And so in recollecting
your epiphanies
you elude the void
which is my hunger
the famine of millions
the empty bowl of history.

The love song “Magsasama, Magkasama” has a more upbeat tune and theme, with the artist and revolutionary having accepted his/her role.

“Suyuin ang musa ng kasaysayan
Suungin ang dusa na kasabayan
Maglalayag, tula’t mga talata
Maghahayag, pulang mga panata”

And so from this pledge (panata) to serve the people, Ericson went outside the university and experienced firsthand the struggles of the oppressed masses. Fulfilling his pledge meant going to picket lines, far-flung barrios and depressed communities. Developing his craft meant making art serve the people struggle. At the time of his arrest, Ericson was investigating the human rights situation in Ban-yang, San Jorge,Samar.

Prior to this, he had written articles on human rights violations against farmers in Samar. His only “crime” at the time of his arrest was that he was a Tagalog-speaking person with a laptop in a remote village. His affidavit tells of the strange circumstances of his illegal arrest and how, because he seemed a bit out of place in that barrio setting, he was accused of being an NPA. One can’t help but recall how, similarly during Martial Law, those with long hair were arrested on suspicion they were activists. It seems that in some places in the country, people are still living in that era.

“Dati sa Vinzons lang tayo kumakanta,” I told him at the start of the recording.

From Vinzons Hall to the Calbayog jail multi-purpose hall, from the first mounting of Monumento, to the raw recordings inside prison, Ericson has come a long way. His current situation may not be something he had contemplated in any of his songs, but rather an unexpected consequence of the choices he had made as an artist and activist.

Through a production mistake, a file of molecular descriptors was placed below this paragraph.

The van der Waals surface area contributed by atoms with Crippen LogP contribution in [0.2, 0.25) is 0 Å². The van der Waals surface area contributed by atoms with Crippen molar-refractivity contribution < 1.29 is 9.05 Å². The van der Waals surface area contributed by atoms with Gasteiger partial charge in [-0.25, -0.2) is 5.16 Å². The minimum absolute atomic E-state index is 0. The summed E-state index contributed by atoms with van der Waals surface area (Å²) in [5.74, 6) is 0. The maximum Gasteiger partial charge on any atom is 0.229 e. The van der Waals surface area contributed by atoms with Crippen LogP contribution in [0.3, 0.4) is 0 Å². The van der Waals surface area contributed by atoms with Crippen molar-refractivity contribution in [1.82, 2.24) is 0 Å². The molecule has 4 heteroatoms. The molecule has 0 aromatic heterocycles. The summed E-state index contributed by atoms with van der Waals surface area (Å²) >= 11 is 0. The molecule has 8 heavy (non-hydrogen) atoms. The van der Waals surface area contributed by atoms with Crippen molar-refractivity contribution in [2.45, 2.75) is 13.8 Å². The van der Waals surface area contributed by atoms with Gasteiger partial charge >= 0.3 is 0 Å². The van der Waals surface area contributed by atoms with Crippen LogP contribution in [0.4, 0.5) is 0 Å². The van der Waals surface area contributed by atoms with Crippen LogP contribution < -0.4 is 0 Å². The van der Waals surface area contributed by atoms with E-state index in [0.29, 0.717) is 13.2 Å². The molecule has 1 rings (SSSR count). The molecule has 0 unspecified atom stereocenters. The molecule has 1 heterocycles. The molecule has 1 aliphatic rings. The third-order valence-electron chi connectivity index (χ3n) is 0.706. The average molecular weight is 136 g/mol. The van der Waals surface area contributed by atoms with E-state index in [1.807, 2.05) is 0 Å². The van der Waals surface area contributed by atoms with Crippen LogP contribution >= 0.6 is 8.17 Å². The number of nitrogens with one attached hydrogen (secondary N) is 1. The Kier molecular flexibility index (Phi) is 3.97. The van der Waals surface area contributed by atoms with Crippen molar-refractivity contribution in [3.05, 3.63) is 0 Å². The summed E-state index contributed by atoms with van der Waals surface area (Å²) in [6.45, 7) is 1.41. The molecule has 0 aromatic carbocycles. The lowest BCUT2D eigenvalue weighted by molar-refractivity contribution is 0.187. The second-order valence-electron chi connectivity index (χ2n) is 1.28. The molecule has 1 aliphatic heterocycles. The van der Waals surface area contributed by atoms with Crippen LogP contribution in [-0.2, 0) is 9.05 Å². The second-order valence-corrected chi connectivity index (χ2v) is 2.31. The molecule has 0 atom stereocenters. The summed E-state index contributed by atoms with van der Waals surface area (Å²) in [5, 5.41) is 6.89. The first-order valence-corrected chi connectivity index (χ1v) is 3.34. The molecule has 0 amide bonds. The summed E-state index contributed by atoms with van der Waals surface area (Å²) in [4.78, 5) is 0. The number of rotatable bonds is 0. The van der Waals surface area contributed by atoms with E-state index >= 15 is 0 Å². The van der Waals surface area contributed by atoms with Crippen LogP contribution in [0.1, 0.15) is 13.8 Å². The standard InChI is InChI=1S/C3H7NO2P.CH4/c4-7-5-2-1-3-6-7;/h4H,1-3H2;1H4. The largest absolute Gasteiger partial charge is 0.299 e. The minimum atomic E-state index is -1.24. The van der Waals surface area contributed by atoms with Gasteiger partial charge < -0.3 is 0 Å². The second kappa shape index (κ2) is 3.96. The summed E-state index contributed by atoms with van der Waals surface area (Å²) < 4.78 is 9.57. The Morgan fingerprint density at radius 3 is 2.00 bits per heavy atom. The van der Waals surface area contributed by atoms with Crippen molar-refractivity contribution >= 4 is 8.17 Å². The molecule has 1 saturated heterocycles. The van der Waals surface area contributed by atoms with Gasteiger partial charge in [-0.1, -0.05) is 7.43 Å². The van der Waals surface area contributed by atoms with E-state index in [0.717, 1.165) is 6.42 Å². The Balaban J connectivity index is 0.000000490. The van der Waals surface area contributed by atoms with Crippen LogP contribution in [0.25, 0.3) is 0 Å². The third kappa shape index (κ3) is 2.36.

And they were the right choices, notwithstanding the sacrifices he currently has to endure. If anything, his experience further highlights the continuing gross human rights violations under the current regime. From a documenter of human rights violations , to a human rights victim himself, Ericson’s unjust detention serves as a challenge for all artists to get actively involved in the cause of civil liberties, genuine freedom and democracy.

We are happy that fellow artists, writers and activists have thrown their full support behind his fight for freedom. Ericson is waging his own struggle behind bars. Every song, poem and statement from his detention facility is an assertion of his rights, and an indictment of the rotten system.

“Salamat sa inyong suporta,” Ericson’s voice almost cracks. “Magkikita din tayo.”

Ericson will celebrate his birthday on May 27, likely still behind bars as he awaits the prosecutor’s decision on whether or not the case against him will be filed in court. A campaign has been launched for his immediate release. We plan to have a benefit gig for Ericson to coincide with his birthday.

We stand firmly with Ericson during this difficult period of struggle.

“Hangga’t digma’y may saysay.
Hangga’t dugo’y may kulay.
Hanggang tagumpay.”

*From Monument to Masses was a progressive post-rock band based in the Bay Area during the last decade. The name of the band was meant to challenge the notion that great men, for whom monuments are built, are the real makers of history. For FMTM, it is the struggle of the masses which shape society and determine the course of history.